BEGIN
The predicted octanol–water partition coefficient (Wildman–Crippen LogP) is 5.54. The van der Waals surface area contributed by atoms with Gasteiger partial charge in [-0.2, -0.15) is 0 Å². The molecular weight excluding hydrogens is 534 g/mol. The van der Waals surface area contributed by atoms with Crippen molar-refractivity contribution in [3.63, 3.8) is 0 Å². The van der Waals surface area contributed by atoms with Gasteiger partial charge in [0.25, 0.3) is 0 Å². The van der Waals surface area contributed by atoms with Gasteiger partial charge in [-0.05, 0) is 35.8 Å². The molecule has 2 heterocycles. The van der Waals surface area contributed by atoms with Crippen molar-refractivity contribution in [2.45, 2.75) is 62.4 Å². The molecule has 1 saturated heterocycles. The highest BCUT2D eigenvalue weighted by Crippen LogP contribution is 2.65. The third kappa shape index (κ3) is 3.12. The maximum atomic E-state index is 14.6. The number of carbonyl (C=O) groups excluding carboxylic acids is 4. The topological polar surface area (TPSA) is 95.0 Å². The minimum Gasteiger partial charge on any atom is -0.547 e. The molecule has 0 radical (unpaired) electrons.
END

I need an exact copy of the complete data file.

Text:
The predicted octanol–water partition coefficient (Wildman–Crippen LogP) is 5.54. The van der Waals surface area contributed by atoms with Gasteiger partial charge in [-0.2, -0.15) is 0 Å². The molecular weight excluding hydrogens is 534 g/mol. The van der Waals surface area contributed by atoms with Crippen molar-refractivity contribution in [3.63, 3.8) is 0 Å². The van der Waals surface area contributed by atoms with Gasteiger partial charge in [0.25, 0.3) is 0 Å². The van der Waals surface area contributed by atoms with Gasteiger partial charge in [-0.05, 0) is 35.8 Å². The molecule has 2 heterocycles. The van der Waals surface area contributed by atoms with Crippen molar-refractivity contribution in [2.45, 2.75) is 62.4 Å². The molecule has 1 saturated heterocycles. The highest BCUT2D eigenvalue weighted by Crippen LogP contribution is 2.65. The third kappa shape index (κ3) is 3.12. The maximum atomic E-state index is 14.6. The number of carbonyl (C=O) groups excluding carboxylic acids is 4. The topological polar surface area (TPSA) is 95.0 Å². The minimum Gasteiger partial charge on any atom is -0.547 e. The molecule has 0 radical (unpaired) electrons.